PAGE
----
Per Amb. Williams, “The destabilizing factor in this coup…was that Bazoum was about to make a big break with [Issoufou], in that he was going to take away the cash cow…for corrupt elements of the former government,” including the former President. Specifically, Bazoum planned to create a new state entity to control Niger’s petroleum sector, a growing industry in the country and a major moneymaker. In creating this new enterprise, Bazoum would be changing the entire governing structure of the oil industry, removing party loyalists, including Issoufou’s son, from positions of power. The announcement of this new petroleum body, patriotically branded “PetroNiger,” was meant to go into effect the day after the coup happened. What’s more, after the coup, it emerged that Issoufou’s wife had been receiving monthly deposits from the former state-held petroleum entity. Issoufou was a luminary as president, receiving numerous awards for his commitment to democracy and stable governance, and thus maintained significant influence in Niger even after he stepped down. As Amb. Williams explained, “the notion is that Issoufou was looking to create a crisis where he would be asked to resolve it…it was the head of his former presidential guard” who led the coup.

But what about his military support? After all, the coup was committed by the military, not any political apparatus, and Bazoum was quite popular among the soldiery. Indeed, it was a surprise to even experts on Niger like Williams: “the big surprise for the former President was that he wasn’t needed to negotiate…everybody assumed that the army would never go along with a coup.” The leader of the presidential guard was Issoufou’s right-hand man, but why would the army, which had sterling relations with Bazoum and the Western partners, go along with it? Once again, the answer seems to lie in personal ambition. One of the leaders of the coup, Abdourahamane Tchiani had been fired just two days before the coup, replaced in Bazoum’s anti-corruption campaign. With support from leaders across the country, the military gained enormous self-confidence, inspired by the actions taken by Mali and Burkina Faso. The opportunity came for them to rule, and they took it upon themselves to replace Bazoum, bypassing Issoufou entirely, who is now marginalized completely, with no friends in the West, in Africa, or in Niger.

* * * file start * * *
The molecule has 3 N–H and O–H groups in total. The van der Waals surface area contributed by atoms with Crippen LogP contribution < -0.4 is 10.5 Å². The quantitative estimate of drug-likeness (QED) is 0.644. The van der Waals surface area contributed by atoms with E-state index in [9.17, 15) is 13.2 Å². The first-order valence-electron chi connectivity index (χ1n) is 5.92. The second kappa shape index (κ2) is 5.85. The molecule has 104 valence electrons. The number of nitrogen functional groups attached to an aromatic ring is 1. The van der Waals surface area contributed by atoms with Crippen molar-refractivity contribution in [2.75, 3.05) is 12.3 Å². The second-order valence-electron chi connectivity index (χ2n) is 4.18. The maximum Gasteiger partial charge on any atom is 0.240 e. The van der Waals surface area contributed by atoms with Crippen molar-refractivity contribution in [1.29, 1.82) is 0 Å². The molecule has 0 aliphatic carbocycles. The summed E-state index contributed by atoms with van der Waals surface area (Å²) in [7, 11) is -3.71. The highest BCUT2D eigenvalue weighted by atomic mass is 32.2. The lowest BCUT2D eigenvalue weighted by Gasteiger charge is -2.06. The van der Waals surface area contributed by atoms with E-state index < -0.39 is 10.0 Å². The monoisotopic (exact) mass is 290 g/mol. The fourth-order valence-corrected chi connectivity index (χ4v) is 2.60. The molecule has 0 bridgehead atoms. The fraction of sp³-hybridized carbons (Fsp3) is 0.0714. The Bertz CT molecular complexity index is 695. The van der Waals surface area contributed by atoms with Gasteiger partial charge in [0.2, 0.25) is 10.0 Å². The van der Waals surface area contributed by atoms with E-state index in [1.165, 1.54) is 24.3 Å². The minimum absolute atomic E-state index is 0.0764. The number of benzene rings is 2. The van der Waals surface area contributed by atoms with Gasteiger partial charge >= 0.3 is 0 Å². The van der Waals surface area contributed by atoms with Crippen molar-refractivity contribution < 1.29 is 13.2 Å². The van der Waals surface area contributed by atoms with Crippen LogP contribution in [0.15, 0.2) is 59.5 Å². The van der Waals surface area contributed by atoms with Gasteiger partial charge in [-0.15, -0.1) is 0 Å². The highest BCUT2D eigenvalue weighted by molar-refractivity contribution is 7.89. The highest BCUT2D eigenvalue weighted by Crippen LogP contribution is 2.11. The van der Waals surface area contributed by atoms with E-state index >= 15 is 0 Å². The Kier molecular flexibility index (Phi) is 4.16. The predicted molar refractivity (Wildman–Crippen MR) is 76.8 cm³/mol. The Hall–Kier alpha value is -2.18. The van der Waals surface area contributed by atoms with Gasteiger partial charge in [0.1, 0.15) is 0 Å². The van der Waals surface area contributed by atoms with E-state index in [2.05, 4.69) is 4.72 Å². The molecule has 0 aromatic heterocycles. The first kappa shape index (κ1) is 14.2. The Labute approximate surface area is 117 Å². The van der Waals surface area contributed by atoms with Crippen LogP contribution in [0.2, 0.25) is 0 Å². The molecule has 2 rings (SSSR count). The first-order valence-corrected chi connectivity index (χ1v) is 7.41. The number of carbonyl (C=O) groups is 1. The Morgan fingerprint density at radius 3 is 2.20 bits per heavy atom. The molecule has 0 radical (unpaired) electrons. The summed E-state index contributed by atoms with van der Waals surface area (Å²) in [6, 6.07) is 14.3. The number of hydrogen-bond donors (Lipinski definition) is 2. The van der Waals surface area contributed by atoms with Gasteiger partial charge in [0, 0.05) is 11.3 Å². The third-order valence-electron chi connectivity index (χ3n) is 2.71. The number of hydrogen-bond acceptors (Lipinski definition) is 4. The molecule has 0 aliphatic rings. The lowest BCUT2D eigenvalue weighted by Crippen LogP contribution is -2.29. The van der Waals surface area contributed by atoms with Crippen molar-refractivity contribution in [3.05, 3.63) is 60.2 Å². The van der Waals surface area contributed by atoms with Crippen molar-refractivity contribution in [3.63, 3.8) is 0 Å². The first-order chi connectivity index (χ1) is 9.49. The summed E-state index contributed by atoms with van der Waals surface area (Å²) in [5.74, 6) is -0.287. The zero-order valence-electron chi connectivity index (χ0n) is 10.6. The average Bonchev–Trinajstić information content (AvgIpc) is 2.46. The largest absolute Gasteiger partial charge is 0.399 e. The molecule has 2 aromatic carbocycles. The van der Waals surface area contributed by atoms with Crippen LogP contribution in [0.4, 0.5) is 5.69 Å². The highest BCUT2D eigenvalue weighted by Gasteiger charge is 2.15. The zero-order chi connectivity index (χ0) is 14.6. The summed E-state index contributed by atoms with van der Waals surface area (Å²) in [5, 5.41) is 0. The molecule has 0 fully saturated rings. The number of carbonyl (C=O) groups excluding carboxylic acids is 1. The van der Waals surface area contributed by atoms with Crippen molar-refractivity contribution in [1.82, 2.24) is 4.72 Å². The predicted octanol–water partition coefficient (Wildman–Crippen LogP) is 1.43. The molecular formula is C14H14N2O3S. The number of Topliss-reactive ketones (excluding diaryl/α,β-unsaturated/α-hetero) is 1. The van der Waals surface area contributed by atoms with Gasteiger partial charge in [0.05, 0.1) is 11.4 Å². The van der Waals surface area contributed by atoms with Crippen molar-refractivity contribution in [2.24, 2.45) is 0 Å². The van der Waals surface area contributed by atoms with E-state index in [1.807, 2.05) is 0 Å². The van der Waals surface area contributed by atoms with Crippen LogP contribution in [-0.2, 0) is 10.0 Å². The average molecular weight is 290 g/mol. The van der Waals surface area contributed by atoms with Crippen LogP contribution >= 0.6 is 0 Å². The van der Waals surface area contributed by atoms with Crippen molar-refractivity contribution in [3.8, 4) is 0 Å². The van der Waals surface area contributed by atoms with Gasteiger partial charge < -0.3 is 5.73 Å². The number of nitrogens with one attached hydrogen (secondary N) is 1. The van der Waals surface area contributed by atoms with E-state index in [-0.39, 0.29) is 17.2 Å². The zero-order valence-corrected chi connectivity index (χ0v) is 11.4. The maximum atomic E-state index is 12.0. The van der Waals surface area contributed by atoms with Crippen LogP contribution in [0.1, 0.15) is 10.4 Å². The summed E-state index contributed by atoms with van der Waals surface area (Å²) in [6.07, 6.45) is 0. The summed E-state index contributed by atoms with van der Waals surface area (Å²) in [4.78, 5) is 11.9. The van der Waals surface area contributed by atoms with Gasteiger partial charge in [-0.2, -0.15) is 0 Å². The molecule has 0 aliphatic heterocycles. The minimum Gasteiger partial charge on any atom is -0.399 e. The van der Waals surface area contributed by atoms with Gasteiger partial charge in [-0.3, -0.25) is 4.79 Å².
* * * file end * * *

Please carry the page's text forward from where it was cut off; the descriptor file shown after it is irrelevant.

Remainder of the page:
Was Niger’s coup truly part of a pattern? With myriad coups in the same region, one might begin to think that they are connected. According to Prof. Villalón, “they are interrelated in the sense that the region [the Sahel] and those three countries in particular have experienced a wave of violence or extremism over the last decade…and that has created very troubling conditions for governments to rule and lots of frustration.” That is, the coups are interrelated in that they all happened in the Sahel, which is an unstable region. That instability will manifest itself, and it has done so in the form of coups. However, the separate coups were each caused by different factors unique to their specific countries, such as the ethnic tension that sparked the Malian coup or the personal greed present in Niger. Amb. Williams echoed this point: “I don’t think you can call it a pattern, because they are happening for different kinds of reasons… but there does seem to be a wave” in that the countries involved had previously displayed weak governance and weak government institutions.

With ineffectual military juntas floundering without military aid, the US is put in a hard position, stuck between backing its ideals and the ousted president or prioritizing its practical needs and supplying the army with weapons. This moral tension was on display with Niger: only on October 10, three months after the coup, did the US officially label it as one. It will be important, then, to look at US policy in the region going forward as a case study in how it will reconcile the defense of democracy with the containment of terrorism in both the Sahel and the world at large.

Avi Rao is a first year in Pauli Murray College and can be reached at